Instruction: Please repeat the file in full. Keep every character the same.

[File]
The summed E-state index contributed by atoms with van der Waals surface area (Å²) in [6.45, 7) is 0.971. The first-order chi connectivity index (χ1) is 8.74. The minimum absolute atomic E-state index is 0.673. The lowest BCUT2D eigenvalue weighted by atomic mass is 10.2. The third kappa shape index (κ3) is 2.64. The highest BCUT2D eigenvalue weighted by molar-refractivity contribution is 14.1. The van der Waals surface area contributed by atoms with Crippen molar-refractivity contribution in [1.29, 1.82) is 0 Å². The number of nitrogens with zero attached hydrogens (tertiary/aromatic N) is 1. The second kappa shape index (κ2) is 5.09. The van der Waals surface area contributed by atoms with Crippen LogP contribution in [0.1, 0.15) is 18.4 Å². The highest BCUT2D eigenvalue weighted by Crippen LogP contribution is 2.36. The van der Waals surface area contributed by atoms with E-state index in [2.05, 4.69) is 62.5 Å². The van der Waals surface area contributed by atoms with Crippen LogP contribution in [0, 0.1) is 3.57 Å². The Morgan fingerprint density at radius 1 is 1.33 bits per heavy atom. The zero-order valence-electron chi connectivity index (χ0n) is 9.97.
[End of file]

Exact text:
The summed E-state index contributed by atoms with van der Waals surface area (Å²) in [6.45, 7) is 0.971. The first-order chi connectivity index (χ1) is 8.74. The minimum absolute atomic E-state index is 0.673. The lowest BCUT2D eigenvalue weighted by atomic mass is 10.2. The third kappa shape index (κ3) is 2.64. The highest BCUT2D eigenvalue weighted by molar-refractivity contribution is 14.1. The van der Waals surface area contributed by atoms with Crippen molar-refractivity contribution in [1.29, 1.82) is 0 Å². The number of nitrogens with zero attached hydrogens (tertiary/aromatic N) is 1. The second kappa shape index (κ2) is 5.09. The van der Waals surface area contributed by atoms with Crippen LogP contribution in [0.1, 0.15) is 18.4 Å². The highest BCUT2D eigenvalue weighted by Crippen LogP contribution is 2.36. The van der Waals surface area contributed by atoms with E-state index in [2.05, 4.69) is 62.5 Å². The van der Waals surface area contributed by atoms with Crippen LogP contribution in [0, 0.1) is 3.57 Å². The Morgan fingerprint density at radius 1 is 1.33 bits per heavy atom. The zero-order valence-electron chi connectivity index (χ0n) is 9.97.